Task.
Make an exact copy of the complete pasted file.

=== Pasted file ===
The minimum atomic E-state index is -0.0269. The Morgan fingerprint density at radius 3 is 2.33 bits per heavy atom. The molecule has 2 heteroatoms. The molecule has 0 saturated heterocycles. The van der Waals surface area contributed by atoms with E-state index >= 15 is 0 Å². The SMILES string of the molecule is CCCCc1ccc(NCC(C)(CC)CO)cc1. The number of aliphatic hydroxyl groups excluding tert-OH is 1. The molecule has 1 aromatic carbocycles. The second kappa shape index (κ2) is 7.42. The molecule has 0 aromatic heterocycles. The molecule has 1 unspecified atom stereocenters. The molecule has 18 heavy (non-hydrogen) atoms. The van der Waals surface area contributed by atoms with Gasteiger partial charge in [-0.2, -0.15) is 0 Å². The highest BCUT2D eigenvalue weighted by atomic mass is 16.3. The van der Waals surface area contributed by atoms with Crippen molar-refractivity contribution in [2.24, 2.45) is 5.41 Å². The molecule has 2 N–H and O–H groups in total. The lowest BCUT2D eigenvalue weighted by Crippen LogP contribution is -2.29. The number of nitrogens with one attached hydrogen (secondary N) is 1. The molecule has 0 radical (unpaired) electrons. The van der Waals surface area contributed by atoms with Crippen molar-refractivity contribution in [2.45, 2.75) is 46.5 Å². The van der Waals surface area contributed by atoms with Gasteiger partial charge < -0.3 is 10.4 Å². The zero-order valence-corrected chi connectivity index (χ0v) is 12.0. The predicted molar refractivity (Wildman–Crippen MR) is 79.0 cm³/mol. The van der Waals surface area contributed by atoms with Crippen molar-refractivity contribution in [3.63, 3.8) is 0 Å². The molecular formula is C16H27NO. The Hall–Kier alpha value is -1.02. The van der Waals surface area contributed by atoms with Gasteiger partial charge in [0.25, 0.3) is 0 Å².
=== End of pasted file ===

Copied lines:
The minimum atomic E-state index is -0.0269. The Morgan fingerprint density at radius 3 is 2.33 bits per heavy atom. The molecule has 2 heteroatoms. The molecule has 0 saturated heterocycles. The van der Waals surface area contributed by atoms with E-state index >= 15 is 0 Å². The SMILES string of the molecule is CCCCc1ccc(NCC(C)(CC)CO)cc1. The number of aliphatic hydroxyl groups excluding tert-OH is 1. The molecule has 1 aromatic carbocycles. The second kappa shape index (κ2) is 7.42. The molecule has 0 aromatic heterocycles. The molecule has 1 unspecified atom stereocenters. The molecule has 18 heavy (non-hydrogen) atoms. The van der Waals surface area contributed by atoms with Gasteiger partial charge in [-0.2, -0.15) is 0 Å². The highest BCUT2D eigenvalue weighted by atomic mass is 16.3. The van der Waals surface area contributed by atoms with Crippen molar-refractivity contribution in [2.24, 2.45) is 5.41 Å². The molecule has 2 N–H and O–H groups in total. The lowest BCUT2D eigenvalue weighted by Crippen LogP contribution is -2.29. The number of nitrogens with one attached hydrogen (secondary N) is 1. The molecule has 0 radical (unpaired) electrons. The van der Waals surface area contributed by atoms with Crippen molar-refractivity contribution in [2.45, 2.75) is 46.5 Å². The van der Waals surface area contributed by atoms with Gasteiger partial charge < -0.3 is 10.4 Å². The zero-order valence-corrected chi connectivity index (χ0v) is 12.0. The predicted molar refractivity (Wildman–Crippen MR) is 79.0 cm³/mol. The van der Waals surface area contributed by atoms with Crippen molar-refractivity contribution in [3.63, 3.8) is 0 Å². The molecular formula is C16H27NO. The Hall–Kier alpha value is -1.02. The van der Waals surface area contributed by atoms with Gasteiger partial charge in [0.25, 0.3) is 0 Å².